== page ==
Uniformly yours

Gone are the days of frumpy skirts, bright jackets and floral blouses. `Working wardrobes' have replaced uniforms; `personal expression' and `team identity' are the buzzwords. By Belinda Morris
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The Independent Online
There are some companies that I know I could never work for. Not on account of my lack of qualifications, but on account of my vanity. No matter how attractive the pension scheme, nothing would get me into a pair of pea-green dungarees. Nor, I'm afraid, could I ever be happy in an all-round-pleated print skirt and matching blouse (with or without a whopping Christmas bonus), and not even a monthly haircut by Nicky Clarke could persuade me that a lapel-less turquoise jacket was sartorially acceptable.

But it would seem that the tide is turning. Millions of employees, tired of being forced into sub-military cardboard blazers, are rebelling, and bosses are resigning themselves to the fact that the company logo does not necessarily translate into a stylish print design. And since, around 15 years ago, the notion of corporate identity found favour among large financial institutions in particular, the "uniform" is no longer the preserve of nurses, check-out girls and the emergency services - it's now an executive thing, too.

And as with any other group of workers, executives come in all shapes and sizes, which has always been one of the problems with uniforms. One man's meat has too often been some poor woman's short fitted jacket that does nothing for her hips.

There has also been the problem of empowerment. For too long, customers looking for financial advice didn't consider that female staff, wearing their bright jackets and flimsy blouses, had authority. They preferred to see a man in a dark suit. More and more banks and building societies now recognise that egalitarianism can be a question of image as well as equal pay.

It has been something of a learning curve - the introduction of corporate- wear (or, as NatWest prefers to call it, the working wardrobe). "Before we introduced it in 1991, how the workforce dressed was a matter for each branch manager - there was no company identity," says Paul Wilkinson, the bank's head of representation development. As branches became open plan with a consistent design, and barriers came down between customers and staff, it became obvious that the staff, supposedly a company's ambassadors, looked a little unco-ordinated. "We looked at what the building societies were doing and decided we wanted a set of clothes rather than a strict uniform," he explains.

Well, lucky NatWest folk. Not all bank workers were as lucky. "The first corporate clothes started to appear about 15 years ago, and as management rushed blindly into it there were some nasty accidents," says Hazel Thornton, sales and marketing director of Cleaning Tokens, the dry-cleaning equivalent of Luncheon Vouchers. "They didn't understand about buying and they certainly didn't take into account the feelings of the people who had to wear the clothes."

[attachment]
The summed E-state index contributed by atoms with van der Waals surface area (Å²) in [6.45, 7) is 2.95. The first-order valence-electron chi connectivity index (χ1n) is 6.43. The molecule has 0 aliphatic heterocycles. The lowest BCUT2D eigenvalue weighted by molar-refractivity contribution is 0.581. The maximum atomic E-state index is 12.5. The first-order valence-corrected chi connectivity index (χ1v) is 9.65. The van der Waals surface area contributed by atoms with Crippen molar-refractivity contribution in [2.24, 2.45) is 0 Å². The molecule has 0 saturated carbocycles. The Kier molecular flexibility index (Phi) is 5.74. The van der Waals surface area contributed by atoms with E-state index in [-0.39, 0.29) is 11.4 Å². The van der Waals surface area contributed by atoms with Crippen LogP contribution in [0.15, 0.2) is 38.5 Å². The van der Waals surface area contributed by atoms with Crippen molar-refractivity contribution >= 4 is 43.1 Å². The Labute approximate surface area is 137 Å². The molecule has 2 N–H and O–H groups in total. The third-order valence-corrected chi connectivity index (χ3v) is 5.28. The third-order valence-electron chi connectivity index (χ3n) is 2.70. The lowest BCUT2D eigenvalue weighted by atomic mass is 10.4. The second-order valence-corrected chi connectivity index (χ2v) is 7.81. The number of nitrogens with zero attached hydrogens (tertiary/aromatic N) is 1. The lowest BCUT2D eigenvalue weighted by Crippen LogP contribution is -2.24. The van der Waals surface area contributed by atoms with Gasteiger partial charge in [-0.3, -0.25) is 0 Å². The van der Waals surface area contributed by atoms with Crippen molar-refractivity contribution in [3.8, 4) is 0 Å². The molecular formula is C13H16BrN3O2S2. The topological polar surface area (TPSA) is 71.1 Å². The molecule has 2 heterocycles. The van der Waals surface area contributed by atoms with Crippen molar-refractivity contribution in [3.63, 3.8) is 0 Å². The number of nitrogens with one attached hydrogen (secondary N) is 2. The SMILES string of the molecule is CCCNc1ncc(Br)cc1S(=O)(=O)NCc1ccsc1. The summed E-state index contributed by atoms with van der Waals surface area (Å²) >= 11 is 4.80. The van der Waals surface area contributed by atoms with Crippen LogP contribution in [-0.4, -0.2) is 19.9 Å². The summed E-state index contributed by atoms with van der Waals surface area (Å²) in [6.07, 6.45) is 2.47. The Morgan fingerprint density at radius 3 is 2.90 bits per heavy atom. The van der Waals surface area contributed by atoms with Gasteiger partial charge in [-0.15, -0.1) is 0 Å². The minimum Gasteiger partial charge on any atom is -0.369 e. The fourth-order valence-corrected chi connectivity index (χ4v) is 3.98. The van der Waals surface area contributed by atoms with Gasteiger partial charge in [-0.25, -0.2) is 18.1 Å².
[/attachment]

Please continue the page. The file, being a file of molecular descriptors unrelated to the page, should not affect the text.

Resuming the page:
Which is something that Jeff Banks, designer and Clothes Show presenter, has become acutely aware of. He is a consultant to numerous career-wear projects. His first such exercise, eight years' ago, was for British Airways - and was not a resounding hit. "One of the great failings early on was to inflict a dress code on the staff," he says. "It's too close to their personality, and if they're uncomfortable with it, it's doomed to failure. Men and women today understand quality, fit and styling. And the scale of the modern wardrobe is vast compared with that of a generation ago. They have enormous choice." In other words, they're not going to wear any old rubbish.

So nowadays, if a change of look is in the offing, the wise corporate- wear bod will round up the staff, send out questionnaires and authorise not even a button without the nod from the committee. New fabrics and prints are scrutinised. Wearer trials are a must.

One of the biggest differences between old and new corporate uniforms is the variety. Not everyone, say the wearers, has size 10 hips and legs of supermodel proportions. Not everyone wants to wear short, snappy pencil skirts and cinched waist jackets. Which is where the working wardrobe comes in. "The emphasis now is on personal expression, as well as creating a team identity," Wilkinson says. So NatWest employees can choose two jackets from a choice of three, and team them with three different skirts and six blouses. "We were also the first bank to offer trousers for women, in 1991," he adds.

Aesthetics aside, one of the main criteria from a staff point of view is comfort, followed closely by the easy-care factor. "People don't want to spend hours ironing blouses," says Kay Davidson, head of design at Vermilion, which produces Barclays' wardrobe, recent winner of an industry award for best-dressed financial organisation. "But this is all part of the new informality of banking. Staff, now they've moved out of the boardroom on to ground level, need to look more relaxed and welcoming. In fashion, they're used to Lycra and soft suits, and want it in their work clothes too"